Veteran's non-linear path to social work leads him to Malone

File Under: Outcomes

Charles Zollicoffer ‘22 believes that a county social worker changed his life at a young age. He felt lost for some time and knew he needed to turn his life around; enlistment in the United States Army for 11 years and the United States Marine Corps for 6 years, with a side of basketball, helped him do just that.

Zollicoffer is taking his final classes at Malone to further his mission in life: helping others find their purpose.

It all began at age 14. 

“I was homeless due to circumstances outside of my control and was placed in the juvenile court system, shuffled off to facility after facility.” he said. “I was finally assigned a social worker and my situation started to change. With hard work, love, and encouragement from her I was able to discover self worth and gained the motivation to change what I didn't want to become. I started playing basketball because a great ball player challenged me to be the best I could be at the game. I took him up on that challenge and it saved my life. The USMC gave me the opportunity to release all the frustrations from my childhood through physical activities and gave me what I was missing in the family structure. It gave me father figures and siblings, allowing me to be part of a family that happens to be the world's greatest fighting force. The United States Army saved my life because it allowed me to stay involved with the military training that defined who I had become. It kept me disciplined and it helped me maintain physical conditioning.” 

A whirlwind of unique and difficult life experiences guided Zollicoffer toward his life's calling. 

After graduating from McKinley High School, he attended college and played basketball at University of Central Florida before joining the United States Marine Corps. He finished a bachelor of arts at Edinboro University in 1996, taught for Marietta College and Youngstown State, and went into the Ohio Army National Guard after September 11. During his post-911 enlistment, he still served as a substitute teacher for Canton City Schools.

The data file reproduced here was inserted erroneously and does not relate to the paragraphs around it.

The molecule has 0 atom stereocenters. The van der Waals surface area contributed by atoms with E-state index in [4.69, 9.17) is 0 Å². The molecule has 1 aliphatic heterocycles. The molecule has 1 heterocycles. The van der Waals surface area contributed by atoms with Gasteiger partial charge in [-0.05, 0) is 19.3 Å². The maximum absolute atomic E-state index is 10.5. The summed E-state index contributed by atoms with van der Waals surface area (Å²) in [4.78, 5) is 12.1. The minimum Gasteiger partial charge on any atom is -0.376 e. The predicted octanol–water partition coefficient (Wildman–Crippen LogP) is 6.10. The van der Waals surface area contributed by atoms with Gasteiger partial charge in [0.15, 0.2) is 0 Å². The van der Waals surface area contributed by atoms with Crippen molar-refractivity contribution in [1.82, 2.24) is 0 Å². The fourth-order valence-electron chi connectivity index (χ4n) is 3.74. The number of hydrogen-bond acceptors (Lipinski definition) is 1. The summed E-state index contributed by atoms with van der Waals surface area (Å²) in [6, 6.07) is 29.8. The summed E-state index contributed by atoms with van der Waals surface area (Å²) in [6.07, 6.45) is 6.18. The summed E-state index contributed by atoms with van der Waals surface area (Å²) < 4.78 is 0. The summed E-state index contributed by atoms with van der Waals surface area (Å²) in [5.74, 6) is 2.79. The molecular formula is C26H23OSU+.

But in August 2011, he was hit by a drunk driver and left for dead. Four months later, he awoke from a coma after losing his leg, and slowly recovered until he could return to work. He was hired as a chemical dependency counselor assistant and transitioned shortly after into a role with the Veterans Service Commission (VSC) to assist county veterans and their families with financial assistance and filing claims through the VA. Zollicoffer realized that this role would show him what he was really called to do: help others through their individual life hardships. So he resigned from the VSC and began his journey towards a career in social work. 

“I started my program at a local state school because it was the first one my military counselor and I researched but I didn't know Malone had a similar program,” he said. "I transferred to Malone initially because it was closer to home, but now I see that it was an obvious fit for me for so many other reasons. Malone stands on a Christian foundation that allows me to have a greater understanding of God's love. I am not one to push religion on others, but I've learned that, like many of us, I have been morally scarred and am seeking forgiveness from Christ for my actions. Malone is helping me heal spiritually and I'm so encouraged by the love and understanding my classmates have shown me. Sometimes it's humbling to be in a class where you are older than the professors, but their instruction is strong and I'm gaining so much hope in the field of social work and society as a whole because I enrolled in this program."

Upon graduation, Zollicoffer plans to pursue a job with the VA, anywhere in the United States that the work might take him.